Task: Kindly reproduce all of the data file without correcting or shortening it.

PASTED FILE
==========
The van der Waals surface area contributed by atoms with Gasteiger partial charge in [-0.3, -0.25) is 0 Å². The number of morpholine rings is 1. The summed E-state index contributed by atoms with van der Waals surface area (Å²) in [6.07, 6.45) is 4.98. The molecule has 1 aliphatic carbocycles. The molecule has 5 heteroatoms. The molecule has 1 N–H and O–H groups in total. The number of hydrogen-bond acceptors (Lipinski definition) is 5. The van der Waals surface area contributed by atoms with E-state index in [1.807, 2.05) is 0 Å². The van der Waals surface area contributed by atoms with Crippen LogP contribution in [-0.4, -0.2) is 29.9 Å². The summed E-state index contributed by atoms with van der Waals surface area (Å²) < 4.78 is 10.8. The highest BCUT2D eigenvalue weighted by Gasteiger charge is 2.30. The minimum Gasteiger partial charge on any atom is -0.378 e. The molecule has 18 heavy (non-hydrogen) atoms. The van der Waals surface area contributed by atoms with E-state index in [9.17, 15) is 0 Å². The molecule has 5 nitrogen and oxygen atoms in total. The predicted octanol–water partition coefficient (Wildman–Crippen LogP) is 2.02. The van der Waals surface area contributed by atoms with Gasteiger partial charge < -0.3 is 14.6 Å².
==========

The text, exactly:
The van der Waals surface area contributed by atoms with Gasteiger partial charge in [-0.3, -0.25) is 0 Å². The number of morpholine rings is 1. The summed E-state index contributed by atoms with van der Waals surface area (Å²) in [6.07, 6.45) is 4.98. The molecule has 1 aliphatic carbocycles. The molecule has 5 heteroatoms. The molecule has 1 N–H and O–H groups in total. The number of hydrogen-bond acceptors (Lipinski definition) is 5. The van der Waals surface area contributed by atoms with E-state index in [1.807, 2.05) is 0 Å². The van der Waals surface area contributed by atoms with Crippen LogP contribution in [-0.4, -0.2) is 29.9 Å². The summed E-state index contributed by atoms with van der Waals surface area (Å²) < 4.78 is 10.8. The highest BCUT2D eigenvalue weighted by Gasteiger charge is 2.30. The minimum Gasteiger partial charge on any atom is -0.378 e. The molecule has 18 heavy (non-hydrogen) atoms. The van der Waals surface area contributed by atoms with E-state index in [9.17, 15) is 0 Å². The molecule has 5 nitrogen and oxygen atoms in total. The predicted octanol–water partition coefficient (Wildman–Crippen LogP) is 2.02. The van der Waals surface area contributed by atoms with Gasteiger partial charge < -0.3 is 14.6 Å².